The assistant secretary position was one that FDR had aspired to for much of his life. His distant cousin Theodore Roosevelt had once held the post, and FDR saw TR as a role model, both in terms of his progressive politics as well as his career path. In 1907, as a young lawyer in the New York firm of Carter, Ledyard, and Millburn, FDR had told one of his colleagues that he thought he had a real chance of becoming president one day, and he intended to get there by first winning a seat in the New York legislature, then an appointment as assistant secretary of the Navy, and then becoming governor of New York before running for the presidency. The similarities to TR's career trajectory were unmistakable.

FDR obtained the assistant secretaryship as a result of his efforts in the 1912 presidential campaign of Woodrow Wilson. A vigorous young New York state senator who had made a reputation for himself by challenging the state's political machine, Roosevelt had worked hard for Wilson's nomination and election. At the Democratic convention in Baltimore, FDR had come to the attention of Josephus Daniels, a North Carolina newspaperman and Wilson ally. Roosevelt impressed Daniels with both his strong progressive politics and his unwavering support for Wilson. When Wilson then named Daniels to be secretary of the Navy, Daniels offered Roosevelt the number two spot in the department on the very morning of Wilson's inauguration. 

Roosevelt's response was an enthusiastic yes- "It would please me better than anything in the world," he said. "All my life I have loved ships and have been a student of the Navy, and the assistant secretaryship is the one place, above all others, that I would like to hold." Before FDR's nomination went to the Senate, Daniels followed custom by consulting with New York's two senators, one of whom was Republican Elihu Root who had been President McKinley's secretary of war and Theodore Roosevelt's secretary of state. Root gave his assent to FDR's appointment, but with one word of caution: "You know the Roosevelts, don't you," he asked Daniels. "Whenever a Roosevelt rides, he likes to ride in front." 

They were an unlikely pair, Daniels and Roosevelt. Daniels knew almost nothing about the Navy, having come from landlocked Raleigh, North Carolina, but he was a calm and savvy politician who had the president's ear. Roosevelt was a brashly self-confident man who lived and breathed all things naval. Despite their differences, they served together well throughout the entire Wilson Administration. Their respective strengths and weaknesses complemented each other. Daniels primarily concentrated on working with the president on policy matters, dealing with Congress, and watching over the fleet. Roosevelt's domain was the business of the Navy-supervising the department's civilian staff, managing the Navy's various bureaus, and negotiating contracts. Roosevelt made Daniels' job easier, and from Daniels Roosevelt learned the ways of politicking in the nation's capitol. Roosevelt would never forget the debt he owed to Daniels for bringing him to Washington. For the rest of his life, FDR called Daniels "Chief," and when Roosevelt became president in 1933, one of his first acts was to name Daniels ambassador to Mexico.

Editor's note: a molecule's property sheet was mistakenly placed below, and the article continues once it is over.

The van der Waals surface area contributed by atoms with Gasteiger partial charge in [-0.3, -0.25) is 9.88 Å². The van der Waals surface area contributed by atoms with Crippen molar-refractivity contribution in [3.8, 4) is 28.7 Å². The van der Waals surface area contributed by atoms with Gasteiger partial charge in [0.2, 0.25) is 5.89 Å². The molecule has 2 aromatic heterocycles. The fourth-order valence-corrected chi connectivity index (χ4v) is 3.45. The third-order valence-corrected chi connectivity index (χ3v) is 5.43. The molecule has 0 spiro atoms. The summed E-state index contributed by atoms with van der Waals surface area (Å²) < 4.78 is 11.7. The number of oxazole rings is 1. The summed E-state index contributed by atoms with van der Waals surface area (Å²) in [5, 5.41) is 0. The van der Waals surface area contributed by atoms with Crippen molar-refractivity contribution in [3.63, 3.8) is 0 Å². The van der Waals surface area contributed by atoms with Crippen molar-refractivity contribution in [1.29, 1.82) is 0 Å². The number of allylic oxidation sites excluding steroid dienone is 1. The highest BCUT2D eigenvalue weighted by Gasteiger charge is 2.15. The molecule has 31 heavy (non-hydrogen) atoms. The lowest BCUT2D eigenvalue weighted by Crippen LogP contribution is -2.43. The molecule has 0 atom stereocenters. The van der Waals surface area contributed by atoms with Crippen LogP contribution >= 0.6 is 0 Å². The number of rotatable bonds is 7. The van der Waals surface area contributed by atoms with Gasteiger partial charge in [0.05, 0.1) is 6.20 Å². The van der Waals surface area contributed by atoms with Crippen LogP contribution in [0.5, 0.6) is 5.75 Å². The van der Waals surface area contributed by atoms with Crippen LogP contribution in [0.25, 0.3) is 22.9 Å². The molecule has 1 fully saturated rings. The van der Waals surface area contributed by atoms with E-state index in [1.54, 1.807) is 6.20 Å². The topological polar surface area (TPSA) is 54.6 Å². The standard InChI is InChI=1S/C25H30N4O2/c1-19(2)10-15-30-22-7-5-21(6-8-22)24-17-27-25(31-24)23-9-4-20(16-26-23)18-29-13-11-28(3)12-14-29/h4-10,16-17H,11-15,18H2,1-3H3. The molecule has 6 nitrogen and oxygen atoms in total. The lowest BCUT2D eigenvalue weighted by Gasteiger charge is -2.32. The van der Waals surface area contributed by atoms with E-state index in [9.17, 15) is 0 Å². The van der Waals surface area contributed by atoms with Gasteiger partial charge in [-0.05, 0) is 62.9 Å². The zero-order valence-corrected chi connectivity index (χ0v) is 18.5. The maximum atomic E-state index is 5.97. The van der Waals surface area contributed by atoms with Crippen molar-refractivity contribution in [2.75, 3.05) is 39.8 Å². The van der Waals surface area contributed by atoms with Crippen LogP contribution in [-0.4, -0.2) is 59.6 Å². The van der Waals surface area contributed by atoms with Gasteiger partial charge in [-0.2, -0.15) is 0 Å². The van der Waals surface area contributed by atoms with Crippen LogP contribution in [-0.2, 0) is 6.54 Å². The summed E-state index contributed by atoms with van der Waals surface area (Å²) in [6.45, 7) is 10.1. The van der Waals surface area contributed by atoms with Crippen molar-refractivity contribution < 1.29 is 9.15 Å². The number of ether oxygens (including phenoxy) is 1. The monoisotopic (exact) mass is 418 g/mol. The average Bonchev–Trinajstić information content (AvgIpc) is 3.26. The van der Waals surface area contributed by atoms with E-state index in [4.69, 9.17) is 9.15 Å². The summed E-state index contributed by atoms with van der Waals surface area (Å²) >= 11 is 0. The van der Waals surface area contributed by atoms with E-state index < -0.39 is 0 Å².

Daniels and FDR Honoring a Young Naval Officer



FDR relished his new job. But the Navy's departmental structure, and indeed the fleet itself, was hopelessly outdated. Although ranked third in the world in size, the numbers concealed the age and antiquated design of the ships.

The bureaucracy was also out of date, not having been changed since 1842, before the age of the ironclads. The department was organized into eight semi-independent bureaus, with each headed by a powerful bureau chief responsible to Congress, not to the Navy secretary. The admirals who served as chiefs held their posts for years, mostly in isolation from one another, and fought over territory, appropriations, and glory. The Navy Department, now overseen by Daniels and Roosevelt, was widely perceived to be the most difficult Cabinet level department to manage. 

FDR was highly critical of the department's organizational structure, but despite his best efforts, it would not be until the attack at Pearl Harbor that he would finally be able to bring the Navy bureaus under the control of the executive branch. 

FDR's primary areas of responsibility in the peacetime Navy Department were the department's thousands of civilian workers and contracting issues. Labor relations with such a vast civilian staff did not prove easy, but FDR took labor's complaints seriously, using his authority when possible to settle their grievances with the Navy brass. Roosevelt also was adept at handling contracting matters. Although often frustrated by the department's system of bureaus, FDR worked to bring about more competitive bidding in contracts, to lower costs to the government, and to improve efficiency in the Navy yards. Although not as successful as he could have hoped, FDR learned an important lesson about the need for efficiency in government.